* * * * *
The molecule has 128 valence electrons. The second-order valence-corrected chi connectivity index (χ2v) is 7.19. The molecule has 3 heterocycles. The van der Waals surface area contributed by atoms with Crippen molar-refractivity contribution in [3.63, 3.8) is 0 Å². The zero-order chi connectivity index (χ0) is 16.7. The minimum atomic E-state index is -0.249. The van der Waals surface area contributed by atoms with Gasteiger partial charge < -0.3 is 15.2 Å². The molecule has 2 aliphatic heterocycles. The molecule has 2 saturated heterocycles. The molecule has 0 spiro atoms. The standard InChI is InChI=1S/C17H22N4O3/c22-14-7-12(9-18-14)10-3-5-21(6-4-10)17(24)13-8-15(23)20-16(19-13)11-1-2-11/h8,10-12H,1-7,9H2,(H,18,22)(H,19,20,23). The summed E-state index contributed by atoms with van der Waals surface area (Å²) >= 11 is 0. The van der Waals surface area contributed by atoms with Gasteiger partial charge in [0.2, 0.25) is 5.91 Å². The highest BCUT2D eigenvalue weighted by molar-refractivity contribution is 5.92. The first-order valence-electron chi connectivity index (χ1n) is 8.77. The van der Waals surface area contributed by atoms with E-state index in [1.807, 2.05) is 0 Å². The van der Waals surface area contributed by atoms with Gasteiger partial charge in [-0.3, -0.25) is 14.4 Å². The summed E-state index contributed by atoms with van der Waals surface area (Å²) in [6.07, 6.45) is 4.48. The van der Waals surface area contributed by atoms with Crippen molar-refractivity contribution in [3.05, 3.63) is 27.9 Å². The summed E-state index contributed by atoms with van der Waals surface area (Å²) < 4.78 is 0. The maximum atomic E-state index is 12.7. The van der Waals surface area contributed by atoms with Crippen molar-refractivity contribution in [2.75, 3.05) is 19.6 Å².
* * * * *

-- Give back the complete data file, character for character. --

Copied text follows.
The molecule has 128 valence electrons. The second-order valence-corrected chi connectivity index (χ2v) is 7.19. The molecule has 3 heterocycles. The van der Waals surface area contributed by atoms with Crippen molar-refractivity contribution in [3.63, 3.8) is 0 Å². The zero-order chi connectivity index (χ0) is 16.7. The minimum atomic E-state index is -0.249. The van der Waals surface area contributed by atoms with Gasteiger partial charge < -0.3 is 15.2 Å². The molecule has 2 aliphatic heterocycles. The molecule has 2 saturated heterocycles. The molecule has 0 spiro atoms. The standard InChI is InChI=1S/C17H22N4O3/c22-14-7-12(9-18-14)10-3-5-21(6-4-10)17(24)13-8-15(23)20-16(19-13)11-1-2-11/h8,10-12H,1-7,9H2,(H,18,22)(H,19,20,23). The summed E-state index contributed by atoms with van der Waals surface area (Å²) >= 11 is 0. The van der Waals surface area contributed by atoms with Gasteiger partial charge in [0.2, 0.25) is 5.91 Å². The highest BCUT2D eigenvalue weighted by molar-refractivity contribution is 5.92. The first-order valence-electron chi connectivity index (χ1n) is 8.77. The van der Waals surface area contributed by atoms with E-state index in [1.807, 2.05) is 0 Å². The van der Waals surface area contributed by atoms with Gasteiger partial charge in [-0.3, -0.25) is 14.4 Å². The summed E-state index contributed by atoms with van der Waals surface area (Å²) in [6.07, 6.45) is 4.48. The van der Waals surface area contributed by atoms with Crippen molar-refractivity contribution in [3.05, 3.63) is 27.9 Å². The summed E-state index contributed by atoms with van der Waals surface area (Å²) < 4.78 is 0. The maximum atomic E-state index is 12.7. The van der Waals surface area contributed by atoms with Crippen molar-refractivity contribution in [2.75, 3.05) is 19.6 Å².